Homemade Pierogis


One of my best friends is Ukrainian and my family attended her family’s Ukrainian Catholic church for a period of time when I was in high school. At this church they always had a lunch after the Mass and many times pierogi (or varenyky) were on the menu. Pierogi are basically dumplings that can be stuffed with a variety of fillings…most often potato, sauerkraut, beef and variations thereof. They’re somewhat similar to ravioli except larger and traditionally served simply with a dollop of sour cream. They’ve been on my list of recipes to try for awhile but I’ve been daunted by how complicated I thought they would be to make. They’re actually quite simple…just time consuming to assemble. I wouldn’t suggest attempting to make these alone! That being said the process is worth it and you’re rewarded with a ton of delicious pillows of carby goodness. We made ours with two fillings: a tangy potato sauerkraut and an earthy beef mushroom. We know these aren’t strictly authentic fillings but we just went with what we thought would be the tastiest combinations!

Pierogi-033 Katryn’s Wine Pairing: Robert Mondavi Private Selection Pinot Noir, 2013
Rating: 8.5 out of 10.0

Yes, yes…a Mondavi wine. I’ve always had the impression that Mondavi is a very run of the mill mediocre wine and I decided to buy this to put it to the test and confirm (or disprove) my assumptions. Wellll, this pinot is actually quite good. It smells of strawberry and vanilla and the taste is dominantly cherry and raspberry. It was the perfect amount of fruity and dry to nicely contrast and compliment the savory pierogi. It’s very good on its own as well!

Pierogi-034 Nathan’s Beer Pairing: Smitten Golden Rye Ale, Bell’s Brewery Inc.
Rating 7.75 out of 10.0

This was a great beer to pair with our pierogis! The best way I can think to describe this beer is if a pale ale and a rye ale had a baby they would make this beer as a baby. You get the citrus and pine aromas from the hops in a pale ale and the dry bite of the rye. Overall, the beer is crisp and clean and a great beer to wash down a rich and tangy meal like our pierogis. My only complaint is that the beer lacked body and could use a little more backbone.


Homemade Pierogis

Makes approximately 40 Pierogi


For the dough:
2 cups sour cream
5 cups all purpose flour
2 tablespoons melted butter
2 whole eggs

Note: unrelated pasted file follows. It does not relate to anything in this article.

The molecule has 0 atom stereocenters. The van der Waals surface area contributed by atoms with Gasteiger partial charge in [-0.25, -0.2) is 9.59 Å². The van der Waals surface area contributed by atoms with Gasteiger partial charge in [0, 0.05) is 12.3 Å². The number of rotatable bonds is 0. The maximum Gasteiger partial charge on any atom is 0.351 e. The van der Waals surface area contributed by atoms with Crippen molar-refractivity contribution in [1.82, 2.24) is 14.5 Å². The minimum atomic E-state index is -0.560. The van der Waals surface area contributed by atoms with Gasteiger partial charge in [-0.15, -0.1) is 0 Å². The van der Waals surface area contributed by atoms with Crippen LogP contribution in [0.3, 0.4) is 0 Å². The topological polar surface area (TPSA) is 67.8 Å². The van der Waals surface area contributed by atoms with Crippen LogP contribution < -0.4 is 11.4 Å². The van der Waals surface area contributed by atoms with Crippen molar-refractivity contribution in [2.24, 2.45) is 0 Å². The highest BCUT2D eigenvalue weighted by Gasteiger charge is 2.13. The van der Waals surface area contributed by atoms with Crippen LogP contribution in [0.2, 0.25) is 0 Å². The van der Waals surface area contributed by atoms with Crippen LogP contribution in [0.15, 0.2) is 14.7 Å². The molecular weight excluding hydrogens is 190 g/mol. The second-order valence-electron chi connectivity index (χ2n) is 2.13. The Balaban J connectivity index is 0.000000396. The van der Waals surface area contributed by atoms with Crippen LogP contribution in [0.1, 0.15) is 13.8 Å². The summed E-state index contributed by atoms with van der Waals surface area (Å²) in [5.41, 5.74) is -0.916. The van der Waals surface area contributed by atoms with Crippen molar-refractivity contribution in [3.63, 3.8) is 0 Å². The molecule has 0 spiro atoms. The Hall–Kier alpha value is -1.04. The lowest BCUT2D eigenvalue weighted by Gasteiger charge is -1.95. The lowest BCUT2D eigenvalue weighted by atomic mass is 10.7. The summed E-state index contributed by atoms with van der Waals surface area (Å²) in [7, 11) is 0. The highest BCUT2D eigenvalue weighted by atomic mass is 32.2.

1 egg yolk
2 teaspoons salt
2 teaspoons olive oil

For potato-sauerkraut filling:
3 tablespoons butter
1/2 cup chopped onion
1 cup sauerkraut, drained and minced
2 cups cold mashed potatoes
¼ cup feta cheese
1tbs. lemon juice
salt and pepper to taste

For beef filling:
2 tbs. olive oil
½ cup chopped onion
½ pound ground beef
4 baby bella mushrooms
½ cup fresh spinach, chopped
Freshly ground black pepper


For the dough: In a large mixing bowl, combine the sour cream, flour, butter, 2 whole eggs, egg yolk, 2 teaspoons salt and olive oil. Knead the mixture into a soft dough. Divide the dough in half and cover for 10 minutes. This is a good time to start on the fillings!

For potato-sauerkraut filling:

To prepare the potato-sauerkraut filling, melt the butter in a skillet over medium heat. Stir in the onion, and cook until translucent, about 5 minutes. Add the drained sauerkraut and mashed potato and cook for an additional 2-3 minutes. Remove from heat and add feta cheese. Season to taste with salt and pepper, then remove to a plate to cool.

For beef filling:

To prepare the beef filling, heat the oil in a skillet over medium heat. Stir in the onion, and cook until translucent, about 5 minutes. Add the beef and cook for an additional 5 minutes. Add mushrooms and spinach and cook for 2-3 minutes. Remove from the pan and drain mixture on a paper towel-lined plate.

Final Assembly:

On a floured surface, roll each half of the dough into a thin circle, 1/4-inch thick. Cut the dough using a 3-inch circle cutter. Place 1 tablespoon of a filling in the center of each circle of dough and fold over. Press and seal into half-moon shapes. Brush beaten egg on edges of dough to seal the pierogi. In a pot of boiling, salted water, cook the pierogi for 8 minutes, or until they float. Remove from the water and drain. In a saute pan, melt 2 tablespoons of the butter. Sear the pierogi for 2 to 3 minutes on each side, or until they are golden brown. Remove from the pan. The pierogi will need to be sauteed in batches. Arrange the pierogi on a platter. Serve with sour cream.

One Response to Homemade Pierogis

  1. Kent Norman says:

    Wow! If the pierogis at Holy Trinity Ukrainian Church looked this good, I would go back!

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